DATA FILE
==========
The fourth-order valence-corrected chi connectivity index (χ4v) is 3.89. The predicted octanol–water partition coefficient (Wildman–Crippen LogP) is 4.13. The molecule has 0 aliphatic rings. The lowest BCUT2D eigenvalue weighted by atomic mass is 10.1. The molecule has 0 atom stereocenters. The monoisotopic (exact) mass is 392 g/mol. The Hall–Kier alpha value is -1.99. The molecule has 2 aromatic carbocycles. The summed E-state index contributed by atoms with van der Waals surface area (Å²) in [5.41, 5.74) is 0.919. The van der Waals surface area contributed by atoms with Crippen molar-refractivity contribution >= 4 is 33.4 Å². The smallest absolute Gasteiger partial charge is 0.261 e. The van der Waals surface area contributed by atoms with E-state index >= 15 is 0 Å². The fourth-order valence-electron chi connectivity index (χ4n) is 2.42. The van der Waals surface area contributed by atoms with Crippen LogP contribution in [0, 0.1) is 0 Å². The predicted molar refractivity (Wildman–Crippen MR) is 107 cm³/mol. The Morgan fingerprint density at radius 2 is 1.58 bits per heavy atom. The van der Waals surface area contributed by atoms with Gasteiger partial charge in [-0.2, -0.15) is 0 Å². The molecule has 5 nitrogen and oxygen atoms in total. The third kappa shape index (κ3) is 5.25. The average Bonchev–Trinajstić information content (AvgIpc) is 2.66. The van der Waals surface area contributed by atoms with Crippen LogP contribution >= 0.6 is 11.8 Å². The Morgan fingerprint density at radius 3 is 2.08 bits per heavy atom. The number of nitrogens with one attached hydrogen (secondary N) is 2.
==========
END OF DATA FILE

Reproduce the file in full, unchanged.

The fourth-order valence-corrected chi connectivity index (χ4v) is 3.89. The predicted octanol–water partition coefficient (Wildman–Crippen LogP) is 4.13. The molecule has 0 aliphatic rings. The lowest BCUT2D eigenvalue weighted by atomic mass is 10.1. The molecule has 0 atom stereocenters. The monoisotopic (exact) mass is 392 g/mol. The Hall–Kier alpha value is -1.99. The molecule has 2 aromatic carbocycles. The summed E-state index contributed by atoms with van der Waals surface area (Å²) in [5.41, 5.74) is 0.919. The van der Waals surface area contributed by atoms with Crippen molar-refractivity contribution >= 4 is 33.4 Å². The smallest absolute Gasteiger partial charge is 0.261 e. The van der Waals surface area contributed by atoms with E-state index >= 15 is 0 Å². The fourth-order valence-electron chi connectivity index (χ4n) is 2.42. The van der Waals surface area contributed by atoms with Crippen LogP contribution in [0, 0.1) is 0 Å². The predicted molar refractivity (Wildman–Crippen MR) is 107 cm³/mol. The Morgan fingerprint density at radius 2 is 1.58 bits per heavy atom. The van der Waals surface area contributed by atoms with Gasteiger partial charge in [-0.2, -0.15) is 0 Å². The molecule has 5 nitrogen and oxygen atoms in total. The third kappa shape index (κ3) is 5.25. The average Bonchev–Trinajstić information content (AvgIpc) is 2.66. The van der Waals surface area contributed by atoms with Crippen LogP contribution >= 0.6 is 11.8 Å². The Morgan fingerprint density at radius 3 is 2.08 bits per heavy atom. The number of nitrogens with one attached hydrogen (secondary N) is 2.